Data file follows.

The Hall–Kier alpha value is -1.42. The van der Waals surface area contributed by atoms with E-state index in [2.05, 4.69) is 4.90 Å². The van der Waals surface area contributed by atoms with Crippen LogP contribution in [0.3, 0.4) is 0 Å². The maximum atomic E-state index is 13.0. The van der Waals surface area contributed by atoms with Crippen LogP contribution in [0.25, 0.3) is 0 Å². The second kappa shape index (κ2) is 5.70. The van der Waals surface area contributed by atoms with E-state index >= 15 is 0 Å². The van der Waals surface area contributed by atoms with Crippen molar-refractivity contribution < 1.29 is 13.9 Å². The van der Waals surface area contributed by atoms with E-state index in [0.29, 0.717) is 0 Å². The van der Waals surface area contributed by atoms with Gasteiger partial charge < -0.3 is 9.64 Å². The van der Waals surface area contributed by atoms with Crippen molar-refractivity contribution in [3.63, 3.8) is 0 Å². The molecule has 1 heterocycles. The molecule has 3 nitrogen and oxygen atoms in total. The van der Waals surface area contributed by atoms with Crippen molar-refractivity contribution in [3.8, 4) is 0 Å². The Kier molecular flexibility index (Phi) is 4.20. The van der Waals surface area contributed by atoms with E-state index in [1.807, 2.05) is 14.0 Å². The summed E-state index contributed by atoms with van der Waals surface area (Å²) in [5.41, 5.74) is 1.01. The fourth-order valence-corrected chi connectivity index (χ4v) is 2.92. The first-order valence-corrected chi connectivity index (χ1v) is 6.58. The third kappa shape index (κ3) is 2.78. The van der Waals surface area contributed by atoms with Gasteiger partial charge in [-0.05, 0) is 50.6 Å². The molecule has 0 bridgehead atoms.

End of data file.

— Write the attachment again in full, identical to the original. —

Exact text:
The Hall–Kier alpha value is -1.42. The van der Waals surface area contributed by atoms with E-state index in [2.05, 4.69) is 4.90 Å². The van der Waals surface area contributed by atoms with Crippen LogP contribution in [0.3, 0.4) is 0 Å². The maximum atomic E-state index is 13.0. The van der Waals surface area contributed by atoms with Crippen LogP contribution in [0.25, 0.3) is 0 Å². The second kappa shape index (κ2) is 5.70. The van der Waals surface area contributed by atoms with E-state index >= 15 is 0 Å². The van der Waals surface area contributed by atoms with Crippen molar-refractivity contribution < 1.29 is 13.9 Å². The van der Waals surface area contributed by atoms with E-state index in [0.29, 0.717) is 0 Å². The van der Waals surface area contributed by atoms with Gasteiger partial charge < -0.3 is 9.64 Å². The van der Waals surface area contributed by atoms with Crippen molar-refractivity contribution in [3.63, 3.8) is 0 Å². The molecule has 1 heterocycles. The molecule has 3 nitrogen and oxygen atoms in total. The van der Waals surface area contributed by atoms with Crippen molar-refractivity contribution in [3.8, 4) is 0 Å². The Kier molecular flexibility index (Phi) is 4.20. The van der Waals surface area contributed by atoms with E-state index in [1.807, 2.05) is 14.0 Å². The summed E-state index contributed by atoms with van der Waals surface area (Å²) in [5.41, 5.74) is 1.01. The fourth-order valence-corrected chi connectivity index (χ4v) is 2.92. The first-order valence-corrected chi connectivity index (χ1v) is 6.58. The third kappa shape index (κ3) is 2.78. The van der Waals surface area contributed by atoms with Gasteiger partial charge in [-0.05, 0) is 50.6 Å². The molecule has 0 bridgehead atoms.